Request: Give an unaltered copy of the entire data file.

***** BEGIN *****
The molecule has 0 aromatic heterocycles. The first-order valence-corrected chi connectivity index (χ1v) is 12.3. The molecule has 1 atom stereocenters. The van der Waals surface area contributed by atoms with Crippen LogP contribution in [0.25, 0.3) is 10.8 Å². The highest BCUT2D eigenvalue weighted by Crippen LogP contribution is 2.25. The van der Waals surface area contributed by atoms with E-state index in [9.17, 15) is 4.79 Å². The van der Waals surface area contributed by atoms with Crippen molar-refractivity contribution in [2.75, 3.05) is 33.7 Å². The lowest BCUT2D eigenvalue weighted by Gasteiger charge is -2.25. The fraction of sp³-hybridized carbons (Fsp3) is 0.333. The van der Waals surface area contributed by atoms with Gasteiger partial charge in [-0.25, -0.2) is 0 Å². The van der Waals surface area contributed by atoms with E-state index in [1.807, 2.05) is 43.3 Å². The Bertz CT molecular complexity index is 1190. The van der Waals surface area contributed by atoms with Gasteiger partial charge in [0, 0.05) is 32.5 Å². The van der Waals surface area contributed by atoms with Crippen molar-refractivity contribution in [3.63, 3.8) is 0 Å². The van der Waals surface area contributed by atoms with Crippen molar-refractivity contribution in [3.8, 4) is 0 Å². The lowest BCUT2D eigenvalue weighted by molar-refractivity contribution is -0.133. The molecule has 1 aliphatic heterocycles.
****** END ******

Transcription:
The molecule has 0 aromatic heterocycles. The first-order valence-corrected chi connectivity index (χ1v) is 12.3. The molecule has 1 atom stereocenters. The van der Waals surface area contributed by atoms with Crippen LogP contribution in [0.25, 0.3) is 10.8 Å². The highest BCUT2D eigenvalue weighted by Crippen LogP contribution is 2.25. The van der Waals surface area contributed by atoms with E-state index in [9.17, 15) is 4.79 Å². The van der Waals surface area contributed by atoms with Crippen molar-refractivity contribution in [2.75, 3.05) is 33.7 Å². The lowest BCUT2D eigenvalue weighted by Gasteiger charge is -2.25. The fraction of sp³-hybridized carbons (Fsp3) is 0.333. The van der Waals surface area contributed by atoms with Gasteiger partial charge in [-0.25, -0.2) is 0 Å². The van der Waals surface area contributed by atoms with E-state index in [1.807, 2.05) is 43.3 Å². The Bertz CT molecular complexity index is 1190. The van der Waals surface area contributed by atoms with Gasteiger partial charge in [0, 0.05) is 32.5 Å². The van der Waals surface area contributed by atoms with Crippen molar-refractivity contribution in [3.63, 3.8) is 0 Å². The van der Waals surface area contributed by atoms with Crippen molar-refractivity contribution in [3.8, 4) is 0 Å². The lowest BCUT2D eigenvalue weighted by molar-refractivity contribution is -0.133. The molecule has 1 aliphatic heterocycles.